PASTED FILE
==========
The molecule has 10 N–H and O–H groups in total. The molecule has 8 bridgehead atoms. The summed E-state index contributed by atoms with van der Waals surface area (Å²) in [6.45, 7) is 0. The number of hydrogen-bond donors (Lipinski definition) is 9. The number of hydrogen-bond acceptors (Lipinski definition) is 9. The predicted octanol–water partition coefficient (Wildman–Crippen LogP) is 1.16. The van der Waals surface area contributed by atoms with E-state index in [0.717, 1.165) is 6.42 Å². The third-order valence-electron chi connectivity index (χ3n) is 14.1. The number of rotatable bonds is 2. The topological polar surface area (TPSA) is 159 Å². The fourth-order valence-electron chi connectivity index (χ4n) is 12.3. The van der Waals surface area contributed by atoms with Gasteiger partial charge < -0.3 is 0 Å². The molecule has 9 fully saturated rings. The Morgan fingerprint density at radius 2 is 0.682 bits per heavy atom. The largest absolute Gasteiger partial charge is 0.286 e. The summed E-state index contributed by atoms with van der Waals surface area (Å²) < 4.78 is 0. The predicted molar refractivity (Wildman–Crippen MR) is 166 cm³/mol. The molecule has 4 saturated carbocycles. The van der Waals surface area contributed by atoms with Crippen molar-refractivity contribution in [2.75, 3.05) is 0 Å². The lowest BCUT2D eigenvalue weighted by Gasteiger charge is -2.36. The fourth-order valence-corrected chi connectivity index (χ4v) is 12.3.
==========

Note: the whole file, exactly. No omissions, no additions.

The molecule has 10 N–H and O–H groups in total. The molecule has 8 bridgehead atoms. The summed E-state index contributed by atoms with van der Waals surface area (Å²) in [6.45, 7) is 0. The number of hydrogen-bond donors (Lipinski definition) is 9. The number of hydrogen-bond acceptors (Lipinski definition) is 9. The predicted octanol–water partition coefficient (Wildman–Crippen LogP) is 1.16. The van der Waals surface area contributed by atoms with E-state index in [0.717, 1.165) is 6.42 Å². The third-order valence-electron chi connectivity index (χ3n) is 14.1. The number of rotatable bonds is 2. The topological polar surface area (TPSA) is 159 Å². The fourth-order valence-electron chi connectivity index (χ4n) is 12.3. The van der Waals surface area contributed by atoms with Gasteiger partial charge < -0.3 is 0 Å². The molecule has 9 fully saturated rings. The Morgan fingerprint density at radius 2 is 0.682 bits per heavy atom. The largest absolute Gasteiger partial charge is 0.286 e. The summed E-state index contributed by atoms with van der Waals surface area (Å²) < 4.78 is 0. The predicted molar refractivity (Wildman–Crippen MR) is 166 cm³/mol. The molecule has 4 saturated carbocycles. The van der Waals surface area contributed by atoms with Crippen molar-refractivity contribution in [2.75, 3.05) is 0 Å². The lowest BCUT2D eigenvalue weighted by Gasteiger charge is -2.36. The fourth-order valence-corrected chi connectivity index (χ4v) is 12.3.